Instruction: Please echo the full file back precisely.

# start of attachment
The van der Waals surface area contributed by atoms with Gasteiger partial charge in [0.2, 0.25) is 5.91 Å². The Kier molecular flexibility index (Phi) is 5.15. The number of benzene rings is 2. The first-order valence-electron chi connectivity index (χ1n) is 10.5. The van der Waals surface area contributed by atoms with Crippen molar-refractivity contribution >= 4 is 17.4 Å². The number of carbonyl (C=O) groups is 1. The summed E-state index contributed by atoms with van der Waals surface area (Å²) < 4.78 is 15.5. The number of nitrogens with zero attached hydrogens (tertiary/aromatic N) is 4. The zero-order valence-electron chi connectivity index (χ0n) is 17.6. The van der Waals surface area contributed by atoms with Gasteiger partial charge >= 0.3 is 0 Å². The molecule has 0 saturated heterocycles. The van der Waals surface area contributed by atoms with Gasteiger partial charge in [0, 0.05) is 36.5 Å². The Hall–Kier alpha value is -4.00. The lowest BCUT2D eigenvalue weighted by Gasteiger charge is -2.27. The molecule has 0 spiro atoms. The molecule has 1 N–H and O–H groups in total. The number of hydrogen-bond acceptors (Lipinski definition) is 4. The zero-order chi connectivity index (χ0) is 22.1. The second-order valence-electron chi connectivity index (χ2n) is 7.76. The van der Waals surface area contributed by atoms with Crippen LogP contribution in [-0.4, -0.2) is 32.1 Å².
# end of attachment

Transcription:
The van der Waals surface area contributed by atoms with Gasteiger partial charge in [0.2, 0.25) is 5.91 Å². The Kier molecular flexibility index (Phi) is 5.15. The number of benzene rings is 2. The first-order valence-electron chi connectivity index (χ1n) is 10.5. The van der Waals surface area contributed by atoms with Crippen molar-refractivity contribution >= 4 is 17.4 Å². The number of carbonyl (C=O) groups is 1. The summed E-state index contributed by atoms with van der Waals surface area (Å²) < 4.78 is 15.5. The number of nitrogens with zero attached hydrogens (tertiary/aromatic N) is 4. The zero-order valence-electron chi connectivity index (χ0n) is 17.6. The van der Waals surface area contributed by atoms with Gasteiger partial charge >= 0.3 is 0 Å². The molecule has 0 saturated heterocycles. The van der Waals surface area contributed by atoms with Gasteiger partial charge in [0, 0.05) is 36.5 Å². The Hall–Kier alpha value is -4.00. The lowest BCUT2D eigenvalue weighted by Gasteiger charge is -2.27. The molecule has 0 spiro atoms. The molecule has 1 N–H and O–H groups in total. The number of hydrogen-bond acceptors (Lipinski definition) is 4. The zero-order chi connectivity index (χ0) is 22.1. The second-order valence-electron chi connectivity index (χ2n) is 7.76. The van der Waals surface area contributed by atoms with Crippen LogP contribution in [-0.4, -0.2) is 32.1 Å².